As a young child, Herman Lehmann was captured by a band of plundering Apache Indians and remained with them for nine years. This is his dramatic and unique story.
His memoir, fast-paced and compelling, tells of his arduous initial years with the Apache as he underwent a sometimes torturous initiation into Indian life. Peppered with various escape attempts, Lehmann's recollections are fresh and exciting in spite of the years past.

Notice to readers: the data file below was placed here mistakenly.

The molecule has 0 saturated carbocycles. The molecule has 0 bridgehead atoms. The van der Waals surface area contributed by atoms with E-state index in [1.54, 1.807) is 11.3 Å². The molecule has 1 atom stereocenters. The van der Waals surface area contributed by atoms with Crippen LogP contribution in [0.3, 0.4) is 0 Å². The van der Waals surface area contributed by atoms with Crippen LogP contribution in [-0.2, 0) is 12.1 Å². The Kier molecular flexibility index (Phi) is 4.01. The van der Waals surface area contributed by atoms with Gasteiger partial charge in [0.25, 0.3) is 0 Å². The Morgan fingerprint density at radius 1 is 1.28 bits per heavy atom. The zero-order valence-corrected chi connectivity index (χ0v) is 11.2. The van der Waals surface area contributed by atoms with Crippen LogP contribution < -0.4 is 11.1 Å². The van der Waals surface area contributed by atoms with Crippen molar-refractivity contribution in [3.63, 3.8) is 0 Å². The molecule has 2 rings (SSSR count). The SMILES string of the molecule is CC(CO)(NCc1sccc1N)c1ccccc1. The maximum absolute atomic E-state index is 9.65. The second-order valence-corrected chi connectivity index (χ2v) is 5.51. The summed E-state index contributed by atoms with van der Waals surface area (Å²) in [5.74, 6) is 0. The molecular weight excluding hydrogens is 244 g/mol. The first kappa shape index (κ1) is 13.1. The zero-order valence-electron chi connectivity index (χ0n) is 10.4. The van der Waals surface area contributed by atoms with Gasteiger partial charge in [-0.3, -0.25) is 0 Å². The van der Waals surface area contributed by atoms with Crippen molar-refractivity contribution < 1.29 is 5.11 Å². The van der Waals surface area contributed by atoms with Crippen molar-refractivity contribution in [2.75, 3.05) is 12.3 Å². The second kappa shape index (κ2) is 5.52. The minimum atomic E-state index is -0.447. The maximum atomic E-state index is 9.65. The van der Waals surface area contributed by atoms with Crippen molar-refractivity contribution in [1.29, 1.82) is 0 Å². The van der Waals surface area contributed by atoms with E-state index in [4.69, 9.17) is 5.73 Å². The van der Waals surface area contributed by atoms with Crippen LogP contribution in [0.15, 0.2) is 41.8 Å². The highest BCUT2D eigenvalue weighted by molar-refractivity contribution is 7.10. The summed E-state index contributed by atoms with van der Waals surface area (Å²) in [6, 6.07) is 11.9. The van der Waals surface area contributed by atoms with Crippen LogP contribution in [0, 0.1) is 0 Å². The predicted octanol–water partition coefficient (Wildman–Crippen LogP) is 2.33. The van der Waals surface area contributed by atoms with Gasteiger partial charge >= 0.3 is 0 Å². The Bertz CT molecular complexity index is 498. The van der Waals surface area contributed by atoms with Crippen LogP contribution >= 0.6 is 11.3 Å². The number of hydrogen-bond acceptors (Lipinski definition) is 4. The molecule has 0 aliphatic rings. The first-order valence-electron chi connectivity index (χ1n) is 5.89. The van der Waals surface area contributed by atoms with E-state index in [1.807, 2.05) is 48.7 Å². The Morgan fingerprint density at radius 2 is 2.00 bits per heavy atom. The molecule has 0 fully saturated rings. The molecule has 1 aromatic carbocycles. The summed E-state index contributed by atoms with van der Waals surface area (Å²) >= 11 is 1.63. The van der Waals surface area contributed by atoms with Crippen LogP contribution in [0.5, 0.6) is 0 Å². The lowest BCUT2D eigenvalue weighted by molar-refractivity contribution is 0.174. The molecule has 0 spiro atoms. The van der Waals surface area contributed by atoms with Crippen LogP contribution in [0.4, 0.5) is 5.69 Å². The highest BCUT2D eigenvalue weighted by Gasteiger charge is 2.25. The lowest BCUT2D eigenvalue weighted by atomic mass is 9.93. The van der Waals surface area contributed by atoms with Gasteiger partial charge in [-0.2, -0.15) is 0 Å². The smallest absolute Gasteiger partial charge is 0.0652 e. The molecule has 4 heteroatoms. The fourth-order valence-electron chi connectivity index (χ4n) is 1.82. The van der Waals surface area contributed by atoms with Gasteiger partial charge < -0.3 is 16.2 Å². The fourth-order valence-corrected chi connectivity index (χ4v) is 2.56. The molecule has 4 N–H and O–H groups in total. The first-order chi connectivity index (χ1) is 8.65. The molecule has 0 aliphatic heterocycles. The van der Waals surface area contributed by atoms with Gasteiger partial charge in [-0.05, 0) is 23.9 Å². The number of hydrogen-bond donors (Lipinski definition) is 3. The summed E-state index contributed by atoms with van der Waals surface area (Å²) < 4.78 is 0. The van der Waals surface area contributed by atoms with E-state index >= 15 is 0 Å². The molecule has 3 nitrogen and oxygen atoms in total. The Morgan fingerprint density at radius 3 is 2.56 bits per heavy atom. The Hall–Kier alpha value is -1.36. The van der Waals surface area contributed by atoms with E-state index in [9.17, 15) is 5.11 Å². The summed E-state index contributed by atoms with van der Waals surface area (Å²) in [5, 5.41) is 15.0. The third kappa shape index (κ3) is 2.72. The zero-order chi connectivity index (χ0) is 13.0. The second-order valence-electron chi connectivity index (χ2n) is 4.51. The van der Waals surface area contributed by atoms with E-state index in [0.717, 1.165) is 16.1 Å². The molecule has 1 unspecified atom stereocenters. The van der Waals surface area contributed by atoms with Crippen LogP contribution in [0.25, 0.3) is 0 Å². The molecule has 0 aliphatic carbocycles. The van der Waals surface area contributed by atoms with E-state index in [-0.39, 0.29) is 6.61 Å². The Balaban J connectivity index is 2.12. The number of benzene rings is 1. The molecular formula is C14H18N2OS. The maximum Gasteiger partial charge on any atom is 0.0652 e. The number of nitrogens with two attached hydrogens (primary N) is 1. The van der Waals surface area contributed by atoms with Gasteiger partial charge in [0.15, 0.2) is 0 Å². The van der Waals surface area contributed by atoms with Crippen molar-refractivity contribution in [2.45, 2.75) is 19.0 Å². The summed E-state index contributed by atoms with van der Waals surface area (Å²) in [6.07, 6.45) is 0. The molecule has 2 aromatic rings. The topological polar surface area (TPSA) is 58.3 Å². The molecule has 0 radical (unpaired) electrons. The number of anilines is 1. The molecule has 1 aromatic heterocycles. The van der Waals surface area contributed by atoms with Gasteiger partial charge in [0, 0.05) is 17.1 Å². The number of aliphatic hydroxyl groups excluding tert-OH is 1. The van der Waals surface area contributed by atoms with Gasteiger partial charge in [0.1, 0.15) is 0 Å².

Lehmann provides us with a fascinating look at Apache, and later, Comanche culture. He tells of their rituals and medicinal practices and gives an insight into Native American manufacture of arrow-heads, saddles, and shields.
After a few years, Lehmann became completely integrated into the warrior life, joining in on raids throughout the South-West and Mexico. Nine Years with the Indians tells of violent clashes with white rangers and other Native American tribes, scalpings, and the violence of life in nineteenth-century western America.